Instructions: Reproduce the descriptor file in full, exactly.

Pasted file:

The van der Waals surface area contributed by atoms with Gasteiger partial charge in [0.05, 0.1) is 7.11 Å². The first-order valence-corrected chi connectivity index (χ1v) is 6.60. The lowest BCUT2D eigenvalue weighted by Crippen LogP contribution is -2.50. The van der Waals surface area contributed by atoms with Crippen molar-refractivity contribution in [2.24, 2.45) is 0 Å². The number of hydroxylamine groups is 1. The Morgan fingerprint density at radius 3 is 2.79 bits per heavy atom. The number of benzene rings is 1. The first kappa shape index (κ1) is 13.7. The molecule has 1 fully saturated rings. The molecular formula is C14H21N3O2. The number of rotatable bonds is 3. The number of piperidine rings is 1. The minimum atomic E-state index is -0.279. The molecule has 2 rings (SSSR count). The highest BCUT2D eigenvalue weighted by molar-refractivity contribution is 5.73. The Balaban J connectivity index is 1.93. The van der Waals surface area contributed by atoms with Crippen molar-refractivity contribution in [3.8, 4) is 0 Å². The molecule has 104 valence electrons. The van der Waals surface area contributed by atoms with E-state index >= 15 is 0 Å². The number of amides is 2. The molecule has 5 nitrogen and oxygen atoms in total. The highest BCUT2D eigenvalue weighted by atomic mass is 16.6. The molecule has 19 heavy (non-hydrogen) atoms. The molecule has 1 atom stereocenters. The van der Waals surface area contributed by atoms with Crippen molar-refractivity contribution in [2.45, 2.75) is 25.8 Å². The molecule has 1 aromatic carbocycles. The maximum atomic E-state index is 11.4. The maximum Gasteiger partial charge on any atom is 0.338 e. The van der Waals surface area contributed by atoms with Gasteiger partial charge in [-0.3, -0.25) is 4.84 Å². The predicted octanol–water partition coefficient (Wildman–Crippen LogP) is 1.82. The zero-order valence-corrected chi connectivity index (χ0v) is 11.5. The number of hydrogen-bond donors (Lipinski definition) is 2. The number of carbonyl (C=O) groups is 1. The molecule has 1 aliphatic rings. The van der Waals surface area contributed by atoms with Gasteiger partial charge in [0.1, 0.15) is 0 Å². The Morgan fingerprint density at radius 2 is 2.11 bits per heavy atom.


The van der Waals surface area contributed by atoms with Gasteiger partial charge in [0.05, 0.1) is 7.11 Å². The first-order valence-corrected chi connectivity index (χ1v) is 6.60. The lowest BCUT2D eigenvalue weighted by Crippen LogP contribution is -2.50. The van der Waals surface area contributed by atoms with Crippen molar-refractivity contribution in [2.24, 2.45) is 0 Å². The number of hydroxylamine groups is 1. The Morgan fingerprint density at radius 3 is 2.79 bits per heavy atom. The number of benzene rings is 1. The first kappa shape index (κ1) is 13.7. The molecule has 1 fully saturated rings. The molecular formula is C14H21N3O2. The number of rotatable bonds is 3. The number of piperidine rings is 1. The minimum atomic E-state index is -0.279. The molecule has 2 rings (SSSR count). The highest BCUT2D eigenvalue weighted by molar-refractivity contribution is 5.73. The Balaban J connectivity index is 1.93. The van der Waals surface area contributed by atoms with Crippen molar-refractivity contribution in [3.8, 4) is 0 Å². The molecule has 104 valence electrons. The van der Waals surface area contributed by atoms with E-state index >= 15 is 0 Å². The number of amides is 2. The molecule has 5 nitrogen and oxygen atoms in total. The highest BCUT2D eigenvalue weighted by atomic mass is 16.6. The molecule has 19 heavy (non-hydrogen) atoms. The molecule has 1 atom stereocenters. The van der Waals surface area contributed by atoms with Crippen molar-refractivity contribution in [2.45, 2.75) is 25.8 Å². The molecule has 1 aromatic carbocycles. The maximum atomic E-state index is 11.4. The maximum Gasteiger partial charge on any atom is 0.338 e. The van der Waals surface area contributed by atoms with Gasteiger partial charge in [-0.3, -0.25) is 4.84 Å². The predicted octanol–water partition coefficient (Wildman–Crippen LogP) is 1.82. The zero-order valence-corrected chi connectivity index (χ0v) is 11.5. The number of hydrogen-bond donors (Lipinski definition) is 2. The number of carbonyl (C=O) groups is 1. The molecule has 1 aliphatic rings. The van der Waals surface area contributed by atoms with Gasteiger partial charge in [0.1, 0.15) is 0 Å². The Morgan fingerprint density at radius 2 is 2.11 bits per heavy atom.